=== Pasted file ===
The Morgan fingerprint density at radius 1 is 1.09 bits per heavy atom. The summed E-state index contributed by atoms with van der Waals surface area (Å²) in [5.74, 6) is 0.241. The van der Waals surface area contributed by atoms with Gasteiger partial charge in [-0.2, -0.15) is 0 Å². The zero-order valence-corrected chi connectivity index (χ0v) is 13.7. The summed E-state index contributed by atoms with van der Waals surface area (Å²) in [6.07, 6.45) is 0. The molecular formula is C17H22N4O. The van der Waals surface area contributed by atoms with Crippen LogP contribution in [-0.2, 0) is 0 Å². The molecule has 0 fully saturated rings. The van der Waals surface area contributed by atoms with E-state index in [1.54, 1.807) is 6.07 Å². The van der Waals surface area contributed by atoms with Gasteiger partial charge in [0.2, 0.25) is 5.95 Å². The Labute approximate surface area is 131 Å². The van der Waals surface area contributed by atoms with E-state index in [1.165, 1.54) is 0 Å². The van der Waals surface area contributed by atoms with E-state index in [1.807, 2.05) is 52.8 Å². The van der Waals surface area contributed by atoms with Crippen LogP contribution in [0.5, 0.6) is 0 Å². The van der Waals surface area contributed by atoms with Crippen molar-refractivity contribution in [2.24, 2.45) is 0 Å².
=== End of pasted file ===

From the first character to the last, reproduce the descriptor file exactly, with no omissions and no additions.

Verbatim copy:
The Morgan fingerprint density at radius 1 is 1.09 bits per heavy atom. The summed E-state index contributed by atoms with van der Waals surface area (Å²) in [5.74, 6) is 0.241. The van der Waals surface area contributed by atoms with Gasteiger partial charge in [-0.2, -0.15) is 0 Å². The zero-order valence-corrected chi connectivity index (χ0v) is 13.7. The summed E-state index contributed by atoms with van der Waals surface area (Å²) in [6.07, 6.45) is 0. The molecular formula is C17H22N4O. The van der Waals surface area contributed by atoms with Crippen LogP contribution in [-0.2, 0) is 0 Å². The molecule has 0 fully saturated rings. The van der Waals surface area contributed by atoms with E-state index in [1.54, 1.807) is 6.07 Å². The van der Waals surface area contributed by atoms with Gasteiger partial charge in [0.2, 0.25) is 5.95 Å². The Labute approximate surface area is 131 Å². The van der Waals surface area contributed by atoms with E-state index in [1.165, 1.54) is 0 Å². The van der Waals surface area contributed by atoms with E-state index in [1.807, 2.05) is 52.8 Å². The van der Waals surface area contributed by atoms with Crippen LogP contribution in [0.5, 0.6) is 0 Å². The van der Waals surface area contributed by atoms with Crippen molar-refractivity contribution in [2.24, 2.45) is 0 Å².